What Is Arbitration
Arbitration is an alternative form of dispute resolution (ADR) in which the parties in a divorce case can participate. When it comes to resolving divorce issues, arbitration is meant to prevent undue delay in establishing the rights and responsibilities of the parties concerning essential matters, including property division, child conservatorship, and family support obligations.
Texas law specifically recognizes arbitration as an alternative method of resolving divorce cases. Unlike more informal ADR methods, such as mediation or collaborative law, arbitration more closely mirrors the structure of court proceedings. However, arbitration proceedings are not bound by formal rules concerning court procedure, evidence, and the reliance on legal precedent.
The parties in an arbitration proceeding may be represented by counsel. During arbitration proceedings, the parties advocate for their respective positions and defend against claims made by the other party. A neutral party—known as the arbitrator—is responsible for making impartial factual findings and issuing a decision favoring one party over the other. This differs greatly from mediator, where the parties will work together with the mediator to come to an agreement.
It is the policy of the State of Texas to promote an amicable and peaceful resolution through alternative dispute resolutions such as arbitration and mediation.
In a divorce case, the parties may enter into a written arbitration agreement where they agree to resolve their dispute before a neutral arbitrator and be bound to their decisions if the parties stipulate in advance that the award is binding and enforceable in the same manner as any other contract If the parties do not stipulate in advance that the award is binding, then the arbitration agreement will only serve as a basis for any future settlement negotiations. Unlike more informal ADR methods,, arbitration can result in a definitive outcome favoring one party over the other. Like other forms of ADR, a court must render its final judgment based on the terms of the arbitrator’s decision.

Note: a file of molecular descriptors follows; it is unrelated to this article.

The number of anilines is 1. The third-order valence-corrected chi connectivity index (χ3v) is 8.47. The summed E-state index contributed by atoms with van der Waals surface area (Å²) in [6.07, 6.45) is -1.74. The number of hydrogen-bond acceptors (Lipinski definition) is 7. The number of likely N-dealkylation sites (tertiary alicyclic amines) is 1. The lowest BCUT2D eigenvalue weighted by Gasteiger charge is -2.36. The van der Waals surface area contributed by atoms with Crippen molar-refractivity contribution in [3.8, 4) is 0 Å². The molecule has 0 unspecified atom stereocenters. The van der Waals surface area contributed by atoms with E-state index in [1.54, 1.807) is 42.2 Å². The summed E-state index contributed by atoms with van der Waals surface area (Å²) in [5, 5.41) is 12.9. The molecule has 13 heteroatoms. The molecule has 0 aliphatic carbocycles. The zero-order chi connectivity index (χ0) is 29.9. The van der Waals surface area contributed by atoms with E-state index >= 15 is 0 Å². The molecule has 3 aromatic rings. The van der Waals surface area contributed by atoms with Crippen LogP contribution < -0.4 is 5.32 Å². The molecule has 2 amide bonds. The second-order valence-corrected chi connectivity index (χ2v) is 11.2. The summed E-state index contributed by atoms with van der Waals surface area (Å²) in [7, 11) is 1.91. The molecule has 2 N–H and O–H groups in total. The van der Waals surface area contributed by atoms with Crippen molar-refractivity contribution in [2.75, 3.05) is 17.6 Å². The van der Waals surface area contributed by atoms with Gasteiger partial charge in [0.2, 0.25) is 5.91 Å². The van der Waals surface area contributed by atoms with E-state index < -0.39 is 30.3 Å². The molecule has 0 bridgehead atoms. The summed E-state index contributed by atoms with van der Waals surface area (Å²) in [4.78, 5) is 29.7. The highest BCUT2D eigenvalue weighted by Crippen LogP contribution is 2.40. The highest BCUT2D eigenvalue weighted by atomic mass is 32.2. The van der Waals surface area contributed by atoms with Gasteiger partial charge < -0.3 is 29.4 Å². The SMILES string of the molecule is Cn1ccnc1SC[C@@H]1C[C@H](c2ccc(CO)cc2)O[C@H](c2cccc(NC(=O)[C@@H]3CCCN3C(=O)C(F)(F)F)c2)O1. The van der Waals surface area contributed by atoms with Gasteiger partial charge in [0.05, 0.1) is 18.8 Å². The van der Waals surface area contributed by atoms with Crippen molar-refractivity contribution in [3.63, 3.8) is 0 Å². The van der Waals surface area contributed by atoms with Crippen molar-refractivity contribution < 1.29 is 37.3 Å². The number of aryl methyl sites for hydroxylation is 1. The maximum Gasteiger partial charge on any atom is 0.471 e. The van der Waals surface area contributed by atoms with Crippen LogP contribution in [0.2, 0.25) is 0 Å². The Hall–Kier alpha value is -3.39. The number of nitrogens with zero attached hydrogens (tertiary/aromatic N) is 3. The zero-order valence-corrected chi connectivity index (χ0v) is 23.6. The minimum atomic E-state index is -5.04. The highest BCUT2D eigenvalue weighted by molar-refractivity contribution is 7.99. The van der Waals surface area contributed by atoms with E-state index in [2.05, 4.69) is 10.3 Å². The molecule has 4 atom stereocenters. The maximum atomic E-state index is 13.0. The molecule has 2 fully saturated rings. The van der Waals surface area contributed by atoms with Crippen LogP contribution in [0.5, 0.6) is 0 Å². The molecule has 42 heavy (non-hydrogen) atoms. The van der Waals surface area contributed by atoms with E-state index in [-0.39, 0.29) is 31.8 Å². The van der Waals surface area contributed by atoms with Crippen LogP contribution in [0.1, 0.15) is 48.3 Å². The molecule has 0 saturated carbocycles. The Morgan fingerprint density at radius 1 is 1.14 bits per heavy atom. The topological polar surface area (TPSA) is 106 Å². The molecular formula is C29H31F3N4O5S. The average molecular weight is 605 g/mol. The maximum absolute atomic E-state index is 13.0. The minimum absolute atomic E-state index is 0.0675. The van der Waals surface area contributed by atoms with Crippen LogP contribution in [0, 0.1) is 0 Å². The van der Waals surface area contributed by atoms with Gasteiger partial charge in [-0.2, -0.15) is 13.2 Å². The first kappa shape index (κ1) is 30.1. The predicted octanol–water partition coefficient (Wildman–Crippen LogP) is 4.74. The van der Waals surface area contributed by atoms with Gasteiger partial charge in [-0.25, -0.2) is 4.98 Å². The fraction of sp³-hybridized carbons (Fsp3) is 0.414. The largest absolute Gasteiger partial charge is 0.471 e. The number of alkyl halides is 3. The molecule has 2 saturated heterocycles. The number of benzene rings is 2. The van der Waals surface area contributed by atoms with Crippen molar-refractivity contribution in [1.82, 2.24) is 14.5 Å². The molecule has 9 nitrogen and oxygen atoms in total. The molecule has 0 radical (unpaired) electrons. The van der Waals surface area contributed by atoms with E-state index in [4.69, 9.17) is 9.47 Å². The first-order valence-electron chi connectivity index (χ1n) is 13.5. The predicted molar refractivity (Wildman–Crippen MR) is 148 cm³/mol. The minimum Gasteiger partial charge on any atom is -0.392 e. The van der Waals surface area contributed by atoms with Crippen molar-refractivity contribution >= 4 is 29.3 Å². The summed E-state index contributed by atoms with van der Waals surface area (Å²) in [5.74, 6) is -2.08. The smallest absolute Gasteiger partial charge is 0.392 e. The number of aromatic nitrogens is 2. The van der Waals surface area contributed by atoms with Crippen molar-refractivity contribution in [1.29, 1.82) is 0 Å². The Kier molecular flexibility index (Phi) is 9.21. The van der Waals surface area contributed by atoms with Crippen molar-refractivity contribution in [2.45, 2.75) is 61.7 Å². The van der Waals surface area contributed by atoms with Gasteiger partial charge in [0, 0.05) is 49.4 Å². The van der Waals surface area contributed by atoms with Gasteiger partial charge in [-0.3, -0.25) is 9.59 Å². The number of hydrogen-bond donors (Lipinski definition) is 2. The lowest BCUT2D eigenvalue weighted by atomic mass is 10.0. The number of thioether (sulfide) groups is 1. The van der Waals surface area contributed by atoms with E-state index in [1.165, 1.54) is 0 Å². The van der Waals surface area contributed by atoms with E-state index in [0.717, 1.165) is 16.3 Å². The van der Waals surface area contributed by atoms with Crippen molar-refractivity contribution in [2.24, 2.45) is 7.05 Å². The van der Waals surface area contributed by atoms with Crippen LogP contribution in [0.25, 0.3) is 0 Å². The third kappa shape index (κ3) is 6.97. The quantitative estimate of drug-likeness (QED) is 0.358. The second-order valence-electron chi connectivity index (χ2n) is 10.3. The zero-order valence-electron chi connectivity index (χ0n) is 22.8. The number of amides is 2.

Upon entering a binding arbitration agreement, the court has the power to enforce the agreement’s terms. The nature of arbitration stems from its character as a binding contractual commitment between the parties allowing their case to be resolved outside of the public justice system.
The nature of an arbitration agreement also precludes the ability of the parties to object to the arbitrator’s participation in the case after they rendered a decision. Therefore, they are bound to the findings and terms that the arbitrator issues at the conclusion of proceedings.
Given the nature of a binding arbitration agreement, a court of law is required to affirm the award. A valid arbitration award carries the same legal effect as a court order. Furthermore, a valid arbitration agreement may have a provision where the parties waive their right to appeal the arbitrator’s decision. In such cases, parties may not re-litigate their dispute after the arbitrator reaches a final decision about their case. However, a court has the power to review the arbitrator’s decision and make an award regarding issues suggesting fraud, mistake, or misconduct on the part of the arbitrator.
Given the finality of their decisions, an arbitrator is ethically bound to disclose conflicts of interests that could impair their ability to act as an impartial trier of fact. Failure to disclose and address such conflicts may be grounds for vacating their decision and award.
Get Answers to Your Questions at Coker, Robb & Cannon, Family Lawyers
Divorce litigation can be time consuming and expensive. Not only are the parties expected to pay court costs and filing fees, but they are possibly incurring significant attorney’s fees. To minimize the costs of conventional litigation, the parties in a divorce case can resort to alternative dispute resolution methods such as arbitration. To determine whether arbitration can benefit your case, you should consult an experienced attorney from Coker, Robb & Cannon, Family Lawyers.